Washington, D.C  — Extreme weather and record-breaking storms driven by climate change were unrelenting during 2020, causing billions in damages, burning millions of acres, and killing hundreds, according to a compilation released today by Climate Power.

That destruction was felt throughout Wisconsin, as the state faced severe storms that took a steep economic toll amid the economic devastation of the COVID-19 pandemic. 

The data draws a painful picture of the harm of 2020. Wisconsin experienced dangerous flooding throughout the summer, forcing residents to evacuate during the ongoing pandemic, destroying homes, and making roads impassable. At least one person died from the flooding. The Badger State was also hit by high winds, tornados, and localized flooding stemming from the derecho that devastated large parts of the Midwest in August. Heavy rains resulted in eight straight months of record-high water levels in Lake Michigan, which eroded the shoreline and destroyed coastal communities.

Extreme heat also plagued Wisconsin, part of a worldwide trend driven by climate change. According to a statistical analysis done by NCEI scientists, 2020 is very likely to rank among the three-warmest years on record. September 2020 was the hottest September on the globe in 141 years of record keeping. The same is true for NovemberApril and May 2020 both tied previous temperature records.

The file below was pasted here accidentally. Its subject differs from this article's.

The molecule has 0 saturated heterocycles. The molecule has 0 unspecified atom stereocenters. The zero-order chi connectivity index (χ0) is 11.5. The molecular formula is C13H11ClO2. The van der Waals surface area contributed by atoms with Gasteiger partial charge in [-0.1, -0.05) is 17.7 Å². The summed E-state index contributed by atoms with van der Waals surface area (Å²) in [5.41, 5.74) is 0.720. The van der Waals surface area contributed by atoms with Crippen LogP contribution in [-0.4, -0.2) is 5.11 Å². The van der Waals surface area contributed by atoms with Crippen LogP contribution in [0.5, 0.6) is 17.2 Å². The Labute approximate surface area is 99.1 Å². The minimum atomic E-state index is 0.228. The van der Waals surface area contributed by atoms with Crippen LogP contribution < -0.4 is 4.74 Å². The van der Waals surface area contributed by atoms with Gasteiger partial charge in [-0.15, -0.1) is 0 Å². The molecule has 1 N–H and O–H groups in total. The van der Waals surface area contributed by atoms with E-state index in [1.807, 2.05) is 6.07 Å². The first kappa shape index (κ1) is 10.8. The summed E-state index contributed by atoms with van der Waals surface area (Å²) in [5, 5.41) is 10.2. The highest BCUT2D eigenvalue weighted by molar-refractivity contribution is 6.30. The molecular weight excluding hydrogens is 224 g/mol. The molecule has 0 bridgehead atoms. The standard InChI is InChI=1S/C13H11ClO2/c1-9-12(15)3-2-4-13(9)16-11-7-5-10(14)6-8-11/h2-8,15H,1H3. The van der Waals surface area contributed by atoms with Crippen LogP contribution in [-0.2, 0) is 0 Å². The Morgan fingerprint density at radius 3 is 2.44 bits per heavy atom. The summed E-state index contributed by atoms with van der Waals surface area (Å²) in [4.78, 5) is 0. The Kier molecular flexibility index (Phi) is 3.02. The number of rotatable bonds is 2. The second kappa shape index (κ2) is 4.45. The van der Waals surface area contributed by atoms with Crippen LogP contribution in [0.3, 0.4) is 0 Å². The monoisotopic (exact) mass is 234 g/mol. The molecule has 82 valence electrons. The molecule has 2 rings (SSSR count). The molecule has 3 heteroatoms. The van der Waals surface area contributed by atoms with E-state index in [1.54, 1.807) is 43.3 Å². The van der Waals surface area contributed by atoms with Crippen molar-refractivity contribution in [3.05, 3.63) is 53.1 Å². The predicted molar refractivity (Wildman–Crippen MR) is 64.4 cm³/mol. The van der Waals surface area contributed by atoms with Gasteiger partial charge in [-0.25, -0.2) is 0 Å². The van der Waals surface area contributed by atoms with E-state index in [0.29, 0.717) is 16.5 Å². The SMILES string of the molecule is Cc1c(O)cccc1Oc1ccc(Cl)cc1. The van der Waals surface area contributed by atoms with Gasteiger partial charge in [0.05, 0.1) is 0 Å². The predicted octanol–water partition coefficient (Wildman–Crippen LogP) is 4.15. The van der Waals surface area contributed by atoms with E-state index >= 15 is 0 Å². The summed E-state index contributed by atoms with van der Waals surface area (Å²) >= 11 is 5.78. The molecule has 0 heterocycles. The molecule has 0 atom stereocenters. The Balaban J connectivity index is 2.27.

“Wisconsin’s cycle of scorching heat followed by severe storms offers a grim glimpse into our future if we fail to take bold, immediate climate action. The relentless storms and extreme temperatures impacted every Wisconsinite, with Black and Brown communities facing disproportionate harm,” said Meghan Schneider, a spokesperson for Climate Power 2020. “If we do not act now, the climate disasters we saw in 2020 will be our new normal — the consequences of which will be catastrophic.” 

Below is a snapshot of the climate crisis and its toll on Wisconsin’s communities and across the country this year. You can see a full month-by-month list of climate events from 2020 HERE